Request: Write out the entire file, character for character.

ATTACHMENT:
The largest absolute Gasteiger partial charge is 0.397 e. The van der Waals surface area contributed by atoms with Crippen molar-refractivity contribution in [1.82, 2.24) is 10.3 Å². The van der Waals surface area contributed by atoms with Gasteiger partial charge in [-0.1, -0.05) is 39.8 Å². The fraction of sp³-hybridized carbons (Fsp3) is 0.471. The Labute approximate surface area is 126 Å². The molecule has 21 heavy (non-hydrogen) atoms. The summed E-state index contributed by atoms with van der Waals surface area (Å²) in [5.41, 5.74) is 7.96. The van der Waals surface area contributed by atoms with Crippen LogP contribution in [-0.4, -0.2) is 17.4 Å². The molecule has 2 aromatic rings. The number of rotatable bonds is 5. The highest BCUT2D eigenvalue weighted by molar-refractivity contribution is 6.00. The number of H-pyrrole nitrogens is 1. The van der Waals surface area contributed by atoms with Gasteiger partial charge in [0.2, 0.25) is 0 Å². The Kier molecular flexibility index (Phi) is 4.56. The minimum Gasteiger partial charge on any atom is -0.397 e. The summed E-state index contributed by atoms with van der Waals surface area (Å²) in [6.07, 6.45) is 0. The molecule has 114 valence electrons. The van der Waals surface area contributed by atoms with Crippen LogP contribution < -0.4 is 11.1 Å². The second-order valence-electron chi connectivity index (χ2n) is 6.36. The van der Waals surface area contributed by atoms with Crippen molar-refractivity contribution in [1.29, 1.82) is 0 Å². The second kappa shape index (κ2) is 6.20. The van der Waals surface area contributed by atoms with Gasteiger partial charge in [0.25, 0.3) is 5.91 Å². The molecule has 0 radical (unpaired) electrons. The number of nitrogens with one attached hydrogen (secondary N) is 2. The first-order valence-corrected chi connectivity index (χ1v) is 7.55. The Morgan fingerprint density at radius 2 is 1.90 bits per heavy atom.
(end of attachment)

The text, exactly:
The largest absolute Gasteiger partial charge is 0.397 e. The van der Waals surface area contributed by atoms with Crippen molar-refractivity contribution in [1.82, 2.24) is 10.3 Å². The van der Waals surface area contributed by atoms with Gasteiger partial charge in [-0.1, -0.05) is 39.8 Å². The fraction of sp³-hybridized carbons (Fsp3) is 0.471. The Labute approximate surface area is 126 Å². The molecule has 21 heavy (non-hydrogen) atoms. The summed E-state index contributed by atoms with van der Waals surface area (Å²) in [5.41, 5.74) is 7.96. The van der Waals surface area contributed by atoms with Crippen LogP contribution in [-0.4, -0.2) is 17.4 Å². The molecule has 2 aromatic rings. The number of rotatable bonds is 5. The highest BCUT2D eigenvalue weighted by molar-refractivity contribution is 6.00. The number of H-pyrrole nitrogens is 1. The van der Waals surface area contributed by atoms with Gasteiger partial charge in [0.2, 0.25) is 0 Å². The Kier molecular flexibility index (Phi) is 4.56. The minimum Gasteiger partial charge on any atom is -0.397 e. The summed E-state index contributed by atoms with van der Waals surface area (Å²) in [6.07, 6.45) is 0. The molecule has 114 valence electrons. The van der Waals surface area contributed by atoms with Crippen LogP contribution < -0.4 is 11.1 Å². The second-order valence-electron chi connectivity index (χ2n) is 6.36. The van der Waals surface area contributed by atoms with Crippen molar-refractivity contribution in [1.29, 1.82) is 0 Å². The second kappa shape index (κ2) is 6.20. The van der Waals surface area contributed by atoms with Gasteiger partial charge in [0.25, 0.3) is 5.91 Å². The molecule has 0 radical (unpaired) electrons. The number of nitrogens with one attached hydrogen (secondary N) is 2. The first-order valence-corrected chi connectivity index (χ1v) is 7.55. The Morgan fingerprint density at radius 2 is 1.90 bits per heavy atom.